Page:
The Art Damien Hirst Stole


T F m
November 30, 2010

Awful elevator panel design – Boing Boing


T F m
November 30, 2010

Kettle | increpare games

Kettle | increpare games


T F m
November 30, 2010

Timeline

1975
Bill Gates drops out of Harvard, after a dispute over his illegal use of school computers for commercial purposes. According to various accounts, Bill Gates and Paul Allen used a DARA funded PDP-10 computer to develop commercial software for the MITS Altair 8800. Some Harvard officials thought that Gates had broken university rules, and Gates faced a threat of expulsion. To resolve the dispute, Gates reportedly was required by Harvard to place the computer code in the public domain, an act that did not sit well with Gates. According to his father, William Gates, “There was a flap, no question about it … My son felt a little put upon by the Harvard administration’s attitude.” The long term consequences of this dispute may have been larger. To this day, Microsoft and the Gates Foundation are strong advocates of preserving the private intellectual property rights of entities that receive government funds for research.

Micro-Soft was founded April 4, 1975. The initial products were BASIC interpreters developed for the Altair 8800,


T F m
November 30, 2010

illillill:

THEM THANGS


T F m
November 30, 2010

djsheep:

BRAAP!


T F m
November 30, 2010

nelvonwood:

Gutfish for Christmas


T F m
November 30, 2010

impermeable:

a history of home video game consoles as any museum has ever created.
@ museum of arts and trades, paris, france

a collection of video games so extensive that all but the most hardcore gamer would be hard-pressed to identify them all. they stretch from the birth of pong in the 1970s through the heyday of console gaming and end with the ps2.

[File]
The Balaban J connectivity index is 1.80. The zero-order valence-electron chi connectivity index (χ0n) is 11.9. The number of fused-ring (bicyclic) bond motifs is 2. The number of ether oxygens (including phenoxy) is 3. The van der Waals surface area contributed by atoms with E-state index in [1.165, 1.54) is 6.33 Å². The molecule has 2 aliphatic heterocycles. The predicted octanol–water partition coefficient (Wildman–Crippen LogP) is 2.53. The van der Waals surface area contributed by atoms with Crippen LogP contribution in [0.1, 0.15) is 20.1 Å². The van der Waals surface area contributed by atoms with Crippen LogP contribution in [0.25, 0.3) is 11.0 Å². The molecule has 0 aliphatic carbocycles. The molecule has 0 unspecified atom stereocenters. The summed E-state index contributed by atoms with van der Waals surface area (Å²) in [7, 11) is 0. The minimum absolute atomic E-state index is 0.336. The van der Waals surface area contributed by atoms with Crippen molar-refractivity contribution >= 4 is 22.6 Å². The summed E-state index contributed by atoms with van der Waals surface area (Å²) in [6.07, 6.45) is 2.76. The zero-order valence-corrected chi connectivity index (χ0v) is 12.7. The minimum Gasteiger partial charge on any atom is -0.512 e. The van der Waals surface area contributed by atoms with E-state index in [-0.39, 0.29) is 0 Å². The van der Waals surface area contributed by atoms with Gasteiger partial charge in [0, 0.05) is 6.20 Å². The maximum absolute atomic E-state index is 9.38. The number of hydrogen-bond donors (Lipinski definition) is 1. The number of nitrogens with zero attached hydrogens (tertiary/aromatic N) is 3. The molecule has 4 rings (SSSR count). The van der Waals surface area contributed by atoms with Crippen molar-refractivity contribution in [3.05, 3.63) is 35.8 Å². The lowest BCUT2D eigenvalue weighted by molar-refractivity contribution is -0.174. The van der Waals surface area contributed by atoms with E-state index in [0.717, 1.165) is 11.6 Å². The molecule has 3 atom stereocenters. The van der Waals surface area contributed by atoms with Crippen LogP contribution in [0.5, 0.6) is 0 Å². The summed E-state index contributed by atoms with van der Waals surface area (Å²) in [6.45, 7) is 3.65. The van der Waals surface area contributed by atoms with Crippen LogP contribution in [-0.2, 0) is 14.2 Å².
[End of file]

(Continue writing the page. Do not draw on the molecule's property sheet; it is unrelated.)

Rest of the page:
the exhibit also included interviews with many of the developers responsible for these early gems.

+: pictures from the exhibition


T F m
November 30, 2010

The art market: Hands up for Hirst | The Economist

The art market: Hands up for Hirst | The Economist


T F m
November 30, 2010

This might be an old one, but I just recently heard about it while catching up on my favorite economy and finance Podcast — the brilliantly home-spun Planet Money. In it they are talking about their project to tell the story of how a t-shirt is being made..by making a t-shirt, from buying the bales of cotton to getting it yarned and spun and made into fabric and cut and printed and sold. You can hear all about it in this short podcast which explains how they got this idea from The Travels of a T-Shirt in the Global Economy by Pietra Rivoli. This is an intriguing story by itself, but I was particularly impressed with the mention and short discussion of a paper called The Piracy Paradox: Innovation and Intellectual Property in Fashion Design by Kal Raustiala and Christopher Jon Sprigman. Here is the abstract of the paper:


T F m
November 29, 2010